Summary: When the sound of machine gun reports had faded into nothing, Tuvia knew that it was over.
Word Count: 597
When the sound of machine gun reports had faded into nothing, Tuvia knew that it was over. That they had lost. Zus was gone, lost to his need for revenge, for satisfaction that only the Soviets could provide with a clean conscience. Aron was only a boy, speaking only when he had to - which wasn’t often, and so scarred by what he had seen a year before that Tuvia didn’t believe he could ever recover completely. Not with the way they had been living. And now Asael. He had always followed Tuvia, ever since he was a boy, idolizing his every action until Tuvia could only stand it out of the inescapable love for his younger brother. Aron, Tuvia took care of. Zus, Tuvia quarreled with. Asael had been more that a brother in the past year - he had been a second-in-command, a confidant. Tuvia’s equal in every sense of the word. His youth hadn’t mattered.
It should have. Glancing back at Chaya, his young brother’s younger wife, he saw her stricken face and knew that she understood what the silence that muffled their footsteps meant. So young, with eyes so old already.
His feet had carried him to the edge of the forest of their own power, somehow. Asael mattered not to them. All they needed was a solid place to walk, but it seemed that having carried him this far, they too were to be denied that simple need, judging by the inescapable marsh that spread endlessly before them. Voices, murmurs, pressed in around him, compressing his skull, it seemed, to the point where he was shrieking inside his mind while his mouth would not release the same agonized noise. ‘Asael!’ his mind yelled ‘Asael, I need you! Little brother, please…not now. We need you now.’ The weight of the hundreds of crying souls around him was growing heavier. ‘I need you now.’ But the silence that hung above the refugee’s clamor was ever present, taunting him with the knowledge that he was alone.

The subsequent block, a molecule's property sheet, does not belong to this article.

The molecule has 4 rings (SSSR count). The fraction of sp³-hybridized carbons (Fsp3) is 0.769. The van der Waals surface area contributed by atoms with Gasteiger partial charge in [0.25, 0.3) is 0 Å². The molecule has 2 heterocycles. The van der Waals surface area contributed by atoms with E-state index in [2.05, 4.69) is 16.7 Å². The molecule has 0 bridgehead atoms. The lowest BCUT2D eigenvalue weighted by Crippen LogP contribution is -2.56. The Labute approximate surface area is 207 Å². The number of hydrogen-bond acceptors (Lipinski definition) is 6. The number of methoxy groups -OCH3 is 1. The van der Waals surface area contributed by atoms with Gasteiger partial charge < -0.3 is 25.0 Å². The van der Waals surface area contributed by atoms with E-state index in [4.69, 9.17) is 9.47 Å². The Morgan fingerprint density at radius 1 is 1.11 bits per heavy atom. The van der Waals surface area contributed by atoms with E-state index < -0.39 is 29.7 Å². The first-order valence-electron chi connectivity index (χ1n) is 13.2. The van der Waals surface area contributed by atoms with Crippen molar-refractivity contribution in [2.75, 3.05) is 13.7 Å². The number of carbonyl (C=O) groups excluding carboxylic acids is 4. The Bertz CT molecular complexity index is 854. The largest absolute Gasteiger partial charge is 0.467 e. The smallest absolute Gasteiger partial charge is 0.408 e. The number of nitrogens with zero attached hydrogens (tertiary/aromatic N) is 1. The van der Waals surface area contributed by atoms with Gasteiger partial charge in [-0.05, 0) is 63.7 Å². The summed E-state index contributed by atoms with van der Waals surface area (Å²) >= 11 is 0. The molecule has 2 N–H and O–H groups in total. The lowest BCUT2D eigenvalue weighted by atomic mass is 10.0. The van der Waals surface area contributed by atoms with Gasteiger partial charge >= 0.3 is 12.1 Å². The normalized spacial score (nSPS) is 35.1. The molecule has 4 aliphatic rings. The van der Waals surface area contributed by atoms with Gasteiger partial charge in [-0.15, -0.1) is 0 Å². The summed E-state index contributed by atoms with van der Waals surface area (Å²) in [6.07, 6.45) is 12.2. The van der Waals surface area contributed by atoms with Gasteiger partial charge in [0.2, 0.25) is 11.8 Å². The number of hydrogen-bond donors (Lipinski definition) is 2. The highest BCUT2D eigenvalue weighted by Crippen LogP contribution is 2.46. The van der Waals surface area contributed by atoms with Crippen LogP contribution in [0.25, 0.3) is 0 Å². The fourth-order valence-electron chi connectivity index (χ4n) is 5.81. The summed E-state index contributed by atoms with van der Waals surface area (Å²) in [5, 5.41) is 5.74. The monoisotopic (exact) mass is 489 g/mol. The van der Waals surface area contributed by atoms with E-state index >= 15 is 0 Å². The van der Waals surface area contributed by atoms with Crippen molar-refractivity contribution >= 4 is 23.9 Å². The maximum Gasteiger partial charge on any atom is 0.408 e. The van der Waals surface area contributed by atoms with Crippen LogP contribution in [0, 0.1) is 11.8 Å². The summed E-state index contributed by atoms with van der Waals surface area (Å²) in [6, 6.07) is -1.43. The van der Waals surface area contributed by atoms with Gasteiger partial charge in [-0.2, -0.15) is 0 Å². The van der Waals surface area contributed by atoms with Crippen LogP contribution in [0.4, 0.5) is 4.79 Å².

The voices blended together, until they were a singular raised voice screaming ‘Failure!’ from every side. Falling to his knees, Tuvia saw himself hand Lilka a gun, telling her to take her own life before the German’s could, knowing there was no other outcome for any of them.
“Why are we stopping?!?” A single voice broke through the screams in his mind. Asael. Without thought, his head turned and saw his brother, his beloved brother, emerging from the forest, an injured woman on his arm and his face and hair covered in dirt and blood and life. He was alive. He spoke to the people with an air of certainty, of conviction that Tuvia had convinced himself he had lost. But as the cries of failure faded and Asael’s voice grew stronger, he felt his heart following suit. It swelled with purpose, and recognized the people around it who had never lost their will to survive. And soon, Asael was looking at him, calling to him with his eyes. With that purpose filling him and still growing at seeing the conviction and the faith in his brother’s eyes, Tuvia stood, gathering belts for a rope to lead them across the marshes.
But before that, he clutched his little brother to his chest and pressed his lips against Asael’s cheek, then his hair, hoping to convey all his thanks and love into a gesture that was the only thing there was time for before Asael stepped into the marsh and the people followed him.
Tuvia would take up the center.